Kristy Milland is very well versed in MTurk, and she was recently interviewed by The Nation about academics using MTurk. She points out the problems with the MTurk population beyond their non-naivete, and that is that many will say they have a particular characteristic (such as being a cancer survivor) in order to be eligible for a survey when in fact they might not have the characteristic. Here is what she said:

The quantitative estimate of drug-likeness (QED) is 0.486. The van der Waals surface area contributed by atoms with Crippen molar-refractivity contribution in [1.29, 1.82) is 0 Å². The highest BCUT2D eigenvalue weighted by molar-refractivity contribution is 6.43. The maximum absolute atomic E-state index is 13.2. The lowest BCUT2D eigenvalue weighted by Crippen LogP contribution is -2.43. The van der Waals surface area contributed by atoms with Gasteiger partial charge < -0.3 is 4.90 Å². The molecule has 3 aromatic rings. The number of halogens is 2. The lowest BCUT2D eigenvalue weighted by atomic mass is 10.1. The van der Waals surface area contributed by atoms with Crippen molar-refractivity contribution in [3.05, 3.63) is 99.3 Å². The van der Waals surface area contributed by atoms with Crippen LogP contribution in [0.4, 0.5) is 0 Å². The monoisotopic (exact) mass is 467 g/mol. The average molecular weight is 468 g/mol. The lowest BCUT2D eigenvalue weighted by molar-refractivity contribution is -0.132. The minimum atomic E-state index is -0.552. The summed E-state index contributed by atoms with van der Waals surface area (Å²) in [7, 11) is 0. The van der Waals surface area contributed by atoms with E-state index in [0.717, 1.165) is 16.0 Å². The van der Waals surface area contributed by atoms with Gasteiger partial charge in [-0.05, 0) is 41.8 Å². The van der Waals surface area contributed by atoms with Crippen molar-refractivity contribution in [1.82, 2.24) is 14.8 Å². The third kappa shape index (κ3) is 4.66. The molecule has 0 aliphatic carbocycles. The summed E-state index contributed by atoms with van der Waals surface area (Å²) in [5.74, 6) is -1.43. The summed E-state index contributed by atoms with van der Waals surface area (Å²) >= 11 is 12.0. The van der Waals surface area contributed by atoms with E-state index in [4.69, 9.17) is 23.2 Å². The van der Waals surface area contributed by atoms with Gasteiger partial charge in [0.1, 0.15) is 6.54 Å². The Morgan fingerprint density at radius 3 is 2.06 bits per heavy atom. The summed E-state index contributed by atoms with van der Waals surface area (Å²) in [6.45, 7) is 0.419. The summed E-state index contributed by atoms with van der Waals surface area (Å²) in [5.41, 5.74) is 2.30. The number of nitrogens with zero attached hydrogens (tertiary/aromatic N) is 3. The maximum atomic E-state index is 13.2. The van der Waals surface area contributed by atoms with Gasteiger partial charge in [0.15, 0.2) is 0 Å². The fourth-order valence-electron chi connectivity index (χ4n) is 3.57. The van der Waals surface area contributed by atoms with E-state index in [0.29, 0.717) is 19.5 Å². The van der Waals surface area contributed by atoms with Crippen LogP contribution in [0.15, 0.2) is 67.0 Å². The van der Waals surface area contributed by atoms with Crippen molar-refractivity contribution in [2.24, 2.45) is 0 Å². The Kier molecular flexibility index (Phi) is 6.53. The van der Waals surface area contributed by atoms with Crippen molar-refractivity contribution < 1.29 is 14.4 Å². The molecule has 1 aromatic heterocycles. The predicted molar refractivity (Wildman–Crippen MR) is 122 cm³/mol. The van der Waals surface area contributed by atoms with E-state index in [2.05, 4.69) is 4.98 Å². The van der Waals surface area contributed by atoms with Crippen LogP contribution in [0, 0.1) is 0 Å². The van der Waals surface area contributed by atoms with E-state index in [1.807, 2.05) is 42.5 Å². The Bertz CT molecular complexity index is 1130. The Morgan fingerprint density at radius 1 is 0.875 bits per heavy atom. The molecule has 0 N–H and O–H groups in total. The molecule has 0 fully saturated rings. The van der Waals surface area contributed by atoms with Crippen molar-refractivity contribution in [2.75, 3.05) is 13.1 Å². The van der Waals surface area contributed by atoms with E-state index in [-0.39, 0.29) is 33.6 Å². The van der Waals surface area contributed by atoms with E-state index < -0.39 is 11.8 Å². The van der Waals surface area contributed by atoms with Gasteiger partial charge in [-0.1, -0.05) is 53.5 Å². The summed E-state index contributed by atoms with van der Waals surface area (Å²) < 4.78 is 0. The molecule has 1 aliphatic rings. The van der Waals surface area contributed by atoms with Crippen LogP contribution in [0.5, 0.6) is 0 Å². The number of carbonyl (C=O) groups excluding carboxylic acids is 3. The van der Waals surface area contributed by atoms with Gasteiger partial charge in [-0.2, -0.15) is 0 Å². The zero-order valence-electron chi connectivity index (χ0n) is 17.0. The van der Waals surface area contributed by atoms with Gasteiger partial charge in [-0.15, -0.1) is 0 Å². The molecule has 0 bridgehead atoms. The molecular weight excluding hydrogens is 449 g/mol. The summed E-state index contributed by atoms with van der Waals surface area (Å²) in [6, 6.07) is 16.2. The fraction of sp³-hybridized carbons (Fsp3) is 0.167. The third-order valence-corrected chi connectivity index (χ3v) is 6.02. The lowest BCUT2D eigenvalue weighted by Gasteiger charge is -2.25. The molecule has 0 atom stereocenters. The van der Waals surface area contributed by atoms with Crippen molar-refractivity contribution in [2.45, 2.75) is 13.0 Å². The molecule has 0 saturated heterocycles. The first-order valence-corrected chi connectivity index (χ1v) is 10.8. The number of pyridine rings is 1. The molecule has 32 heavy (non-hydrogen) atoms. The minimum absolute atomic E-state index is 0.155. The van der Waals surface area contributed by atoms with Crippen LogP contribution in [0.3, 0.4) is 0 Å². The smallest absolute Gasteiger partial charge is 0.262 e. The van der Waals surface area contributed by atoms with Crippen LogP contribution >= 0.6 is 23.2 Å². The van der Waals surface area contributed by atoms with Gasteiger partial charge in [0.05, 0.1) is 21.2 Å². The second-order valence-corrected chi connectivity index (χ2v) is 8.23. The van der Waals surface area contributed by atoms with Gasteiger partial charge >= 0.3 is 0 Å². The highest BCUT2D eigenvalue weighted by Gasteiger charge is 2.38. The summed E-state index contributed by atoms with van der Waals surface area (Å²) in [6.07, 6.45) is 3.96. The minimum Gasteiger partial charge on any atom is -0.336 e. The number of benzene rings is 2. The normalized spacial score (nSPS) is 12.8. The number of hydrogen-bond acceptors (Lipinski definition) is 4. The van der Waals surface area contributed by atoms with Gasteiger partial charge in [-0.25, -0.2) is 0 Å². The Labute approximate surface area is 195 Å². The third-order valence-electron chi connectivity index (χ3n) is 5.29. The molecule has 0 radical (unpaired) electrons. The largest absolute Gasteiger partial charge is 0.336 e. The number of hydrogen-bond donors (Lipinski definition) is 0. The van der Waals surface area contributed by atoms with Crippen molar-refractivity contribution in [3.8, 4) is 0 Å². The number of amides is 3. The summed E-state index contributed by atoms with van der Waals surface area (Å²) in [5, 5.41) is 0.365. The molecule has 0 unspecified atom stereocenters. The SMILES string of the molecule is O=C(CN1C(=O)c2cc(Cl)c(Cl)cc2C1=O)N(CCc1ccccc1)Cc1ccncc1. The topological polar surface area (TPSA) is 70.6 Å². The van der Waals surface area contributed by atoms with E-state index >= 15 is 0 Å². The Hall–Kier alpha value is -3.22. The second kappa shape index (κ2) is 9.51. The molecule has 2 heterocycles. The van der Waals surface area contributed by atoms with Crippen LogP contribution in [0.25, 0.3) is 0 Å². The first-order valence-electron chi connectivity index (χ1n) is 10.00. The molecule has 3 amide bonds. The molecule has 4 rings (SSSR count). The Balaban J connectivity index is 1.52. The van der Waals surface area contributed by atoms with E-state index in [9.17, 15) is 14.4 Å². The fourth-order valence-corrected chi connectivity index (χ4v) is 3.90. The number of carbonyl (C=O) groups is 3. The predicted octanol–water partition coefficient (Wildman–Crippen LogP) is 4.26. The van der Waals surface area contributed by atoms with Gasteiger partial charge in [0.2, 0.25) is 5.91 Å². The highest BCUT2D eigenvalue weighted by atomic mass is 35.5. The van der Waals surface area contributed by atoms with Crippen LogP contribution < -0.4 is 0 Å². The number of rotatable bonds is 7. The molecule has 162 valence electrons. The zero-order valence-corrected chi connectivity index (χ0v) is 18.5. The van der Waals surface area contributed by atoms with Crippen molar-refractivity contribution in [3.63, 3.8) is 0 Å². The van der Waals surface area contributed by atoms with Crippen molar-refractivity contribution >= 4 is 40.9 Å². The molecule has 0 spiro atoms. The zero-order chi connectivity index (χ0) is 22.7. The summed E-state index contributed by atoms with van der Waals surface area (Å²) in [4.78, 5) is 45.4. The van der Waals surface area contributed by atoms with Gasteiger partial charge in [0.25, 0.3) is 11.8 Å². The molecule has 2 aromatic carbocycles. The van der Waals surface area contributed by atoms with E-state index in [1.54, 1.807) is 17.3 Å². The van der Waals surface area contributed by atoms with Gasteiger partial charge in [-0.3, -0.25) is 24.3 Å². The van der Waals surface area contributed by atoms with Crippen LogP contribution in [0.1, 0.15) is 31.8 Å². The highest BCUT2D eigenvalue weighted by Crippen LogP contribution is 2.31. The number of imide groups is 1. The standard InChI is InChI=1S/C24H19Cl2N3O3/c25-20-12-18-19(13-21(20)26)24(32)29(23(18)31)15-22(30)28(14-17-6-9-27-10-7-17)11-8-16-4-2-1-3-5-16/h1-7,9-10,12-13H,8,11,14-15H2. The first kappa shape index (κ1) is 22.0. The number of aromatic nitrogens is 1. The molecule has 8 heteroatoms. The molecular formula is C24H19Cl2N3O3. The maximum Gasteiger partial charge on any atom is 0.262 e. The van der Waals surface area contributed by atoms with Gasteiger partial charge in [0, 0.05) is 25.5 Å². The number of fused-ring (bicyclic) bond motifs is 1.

“But as an academic herself, Milland points to what’s really driving the gigification of scholarship: a globalizing academic landscape that markets both knowledge and labor as packets of data. “The real issue is publish or perish, as that is what is driving them to make these potentially fatal mistakes in order to pursue a paper. If we don’t change that system, they’ll just find another non-representative population to exploit.” ”
It seems that the other side of the coin is that we need better funding for academic research and better mechanisms for accessing populations of interest, which is increasingly challenging in our privacy-driven society.